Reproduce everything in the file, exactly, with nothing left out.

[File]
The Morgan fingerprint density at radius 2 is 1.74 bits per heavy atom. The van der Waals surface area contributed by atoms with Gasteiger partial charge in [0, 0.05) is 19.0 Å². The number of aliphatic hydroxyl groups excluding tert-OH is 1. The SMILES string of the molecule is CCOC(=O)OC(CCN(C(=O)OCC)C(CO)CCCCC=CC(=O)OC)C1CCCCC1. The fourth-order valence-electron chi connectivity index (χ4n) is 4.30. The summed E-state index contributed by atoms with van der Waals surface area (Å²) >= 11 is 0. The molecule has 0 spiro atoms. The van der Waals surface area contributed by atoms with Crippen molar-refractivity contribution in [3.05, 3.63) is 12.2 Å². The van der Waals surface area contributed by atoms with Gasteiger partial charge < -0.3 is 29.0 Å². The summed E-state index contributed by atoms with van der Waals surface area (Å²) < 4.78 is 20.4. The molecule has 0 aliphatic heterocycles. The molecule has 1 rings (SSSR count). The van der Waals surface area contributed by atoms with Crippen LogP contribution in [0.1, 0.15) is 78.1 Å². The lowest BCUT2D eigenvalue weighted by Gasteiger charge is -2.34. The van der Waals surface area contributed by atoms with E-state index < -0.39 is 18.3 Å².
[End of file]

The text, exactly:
The Morgan fingerprint density at radius 2 is 1.74 bits per heavy atom. The van der Waals surface area contributed by atoms with Gasteiger partial charge in [0, 0.05) is 19.0 Å². The number of aliphatic hydroxyl groups excluding tert-OH is 1. The SMILES string of the molecule is CCOC(=O)OC(CCN(C(=O)OCC)C(CO)CCCCC=CC(=O)OC)C1CCCCC1. The fourth-order valence-electron chi connectivity index (χ4n) is 4.30. The summed E-state index contributed by atoms with van der Waals surface area (Å²) >= 11 is 0. The molecule has 0 spiro atoms. The van der Waals surface area contributed by atoms with Crippen molar-refractivity contribution in [3.05, 3.63) is 12.2 Å². The van der Waals surface area contributed by atoms with Gasteiger partial charge < -0.3 is 29.0 Å². The summed E-state index contributed by atoms with van der Waals surface area (Å²) < 4.78 is 20.4. The molecule has 0 aliphatic heterocycles. The molecule has 1 rings (SSSR count). The van der Waals surface area contributed by atoms with Crippen LogP contribution in [0.1, 0.15) is 78.1 Å². The lowest BCUT2D eigenvalue weighted by Gasteiger charge is -2.34. The van der Waals surface area contributed by atoms with E-state index < -0.39 is 18.3 Å².